Facts about the Olympics

Here we will share interesting and fun facts about the Olympics. 

The Olympics 2020, which are the upcoming Summer Olympic Games in Japan, will be held from 23 July 2021 to 8 August 2021. For info about the Olympics 2020, please see our special page here.

Modern Olympic Games

The first modern Olympic Games were held in Athens in the summer of 1896. In 1894 Pierre de Coubertin had presented his ideas for an international sports competition to promote international understanding. He founded the International Olympic Committee in 1894. The first multi-sports event was then called Games of the Olympiade and was the biggest international event at that time! 

Olympic Games first were only held in summer and since 1924 Olympic Games are also held in winter. Summer and Winter Olympic Games are held every four years. The Summer Olympics and the Winter Olympics alternate every two years which means the Summer Olympic Games are spaced four years apart and always come in between the Winter Olympic Games. In 2020 the Summer Olympics are held while in 2022 the Winter Olympics will take place.

The Olympics are held in different cities every time. 19 Countries have hosted the Olympics since 1896. Some cities or countries have hosted the Olympics multiple times. The most Summer and Winter Olympics were hosted in the USA while London/UK is the only city that hosted three Summer Olympics.

The first Summer Olympic Games in 1896 were held with fourteen participating countries. Then 200 of the 241 sportsmen were from Greece and there were 43 sports events held in 9 sports.

The first countries to take part in these games were Greece, the USA, Germany, France, Great Britain, Hungary, Austria, Australia, Denmark and Switzerland.

Competitions in 1896 were held in sports disciplines: athletics, cycling, fencing, gymnastics, shooting, swimming, tennis, weightlifting and wrestling.

No women were allowed to compete at the first Olympic Games, although one woman from Greece, 30-year-old Stamata Revithi, joined in the marathon event on her own. 

Facts about the Olympics
The first Olympics

The first and so-called ancient Olympic Games were held in Greece more than 2,800 years ago.

Ancient Olympic Games - image by Sebos/shutterstock

The games, originally named 'Olympiad', take their name from the region of Olympia in Greece. The Olympiads then included athletic events as well as an arts festival and were meant to be celebrations to worship the Greek gods. The Greek goddess which is depicted on the Olympic medals is thus Nike, the goddess of victory. There were regular intervals between the events and the ancient games were all held in Greece.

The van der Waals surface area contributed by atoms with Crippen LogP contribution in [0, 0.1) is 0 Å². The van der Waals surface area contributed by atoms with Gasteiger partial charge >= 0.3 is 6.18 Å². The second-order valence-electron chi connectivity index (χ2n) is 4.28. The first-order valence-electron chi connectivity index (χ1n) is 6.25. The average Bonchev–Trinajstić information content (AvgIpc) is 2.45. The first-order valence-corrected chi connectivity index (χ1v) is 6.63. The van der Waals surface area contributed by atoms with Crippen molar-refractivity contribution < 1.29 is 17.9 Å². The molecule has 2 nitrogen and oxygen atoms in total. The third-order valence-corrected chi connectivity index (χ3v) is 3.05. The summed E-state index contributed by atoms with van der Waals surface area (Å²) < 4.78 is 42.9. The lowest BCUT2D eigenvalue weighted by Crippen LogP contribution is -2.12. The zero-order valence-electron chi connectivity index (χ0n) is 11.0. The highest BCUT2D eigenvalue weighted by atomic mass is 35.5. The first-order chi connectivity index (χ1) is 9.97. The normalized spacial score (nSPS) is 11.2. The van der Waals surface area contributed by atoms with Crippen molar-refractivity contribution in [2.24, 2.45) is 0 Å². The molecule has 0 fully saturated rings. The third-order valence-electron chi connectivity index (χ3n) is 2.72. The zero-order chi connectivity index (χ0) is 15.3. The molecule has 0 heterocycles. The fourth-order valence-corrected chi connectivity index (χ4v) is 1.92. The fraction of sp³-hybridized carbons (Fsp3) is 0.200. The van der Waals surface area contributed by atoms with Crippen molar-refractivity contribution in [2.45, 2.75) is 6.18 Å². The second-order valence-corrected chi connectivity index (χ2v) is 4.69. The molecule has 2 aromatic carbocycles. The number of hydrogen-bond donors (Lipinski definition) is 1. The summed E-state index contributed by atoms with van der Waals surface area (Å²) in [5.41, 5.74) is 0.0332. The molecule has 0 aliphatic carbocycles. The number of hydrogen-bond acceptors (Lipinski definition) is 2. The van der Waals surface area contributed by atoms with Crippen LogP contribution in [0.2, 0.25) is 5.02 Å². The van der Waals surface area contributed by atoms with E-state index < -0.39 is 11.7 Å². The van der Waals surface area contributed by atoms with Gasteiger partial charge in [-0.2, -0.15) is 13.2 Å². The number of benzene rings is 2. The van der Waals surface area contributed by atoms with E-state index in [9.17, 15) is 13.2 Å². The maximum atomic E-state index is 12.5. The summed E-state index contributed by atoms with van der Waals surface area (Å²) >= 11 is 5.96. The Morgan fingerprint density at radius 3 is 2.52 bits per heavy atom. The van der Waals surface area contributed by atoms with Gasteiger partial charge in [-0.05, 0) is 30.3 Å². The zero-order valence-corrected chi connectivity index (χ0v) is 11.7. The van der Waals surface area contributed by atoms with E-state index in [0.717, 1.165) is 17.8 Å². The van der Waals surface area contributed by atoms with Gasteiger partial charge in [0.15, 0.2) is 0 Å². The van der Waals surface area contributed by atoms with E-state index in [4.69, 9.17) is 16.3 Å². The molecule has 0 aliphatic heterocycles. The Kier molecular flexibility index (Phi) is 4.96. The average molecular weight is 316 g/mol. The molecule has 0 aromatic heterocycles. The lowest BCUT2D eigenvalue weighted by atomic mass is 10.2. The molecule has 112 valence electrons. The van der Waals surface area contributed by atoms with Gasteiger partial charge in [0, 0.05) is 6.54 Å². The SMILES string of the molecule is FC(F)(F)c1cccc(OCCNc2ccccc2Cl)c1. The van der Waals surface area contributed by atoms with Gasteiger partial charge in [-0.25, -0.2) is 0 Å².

The ancient Olympic Games, the 'Olympiads' were last held in 393 AD.

Read more about Olympic Games Firsts on our special page here.

Facts about the Olympics
Olympic Symbols

There are various Olympic symbols, some of these are permanent such as the Olympic flag or the Olympic flame.

  • The Olympic Flag spots five intertwined rings on white background. The five rings that are linked with each other symbolise the unity and solidarity of the five continents - Africa, America (North and South America) Asia, Oceania and Europe. The Olympic Flag is white with these five rings in blue, yellow, black, green and red. The flag was first flown at the 1920 Olympics in Antwerp/Belgium. 
  • The Olympic Flame is always lit at the Temple of Hera in Olympia and follows an ancient ritual where the Olympic Flame is lit and also captured in a torch that is used for a torch relay. The newly lit torch is used in the Olympic torch relay then follows a path through participating countries and is a standard routine in the time leading to the opening of the sports events. The route depends on the theme and interests of the host country. 
Tokyo Olympics 2020 mascots - image by Octavio Acosta Carlock/shutterstock.com;Miraitowa and Someity
  • The Olympic mascots are designed by the host country to represent a virtue or cultural trait of the host country and the event. The mascots for the Olympics 2020 are Mairaitowa and for the Paralympics  a pink mascot called Someity. Both characters have special superpowers.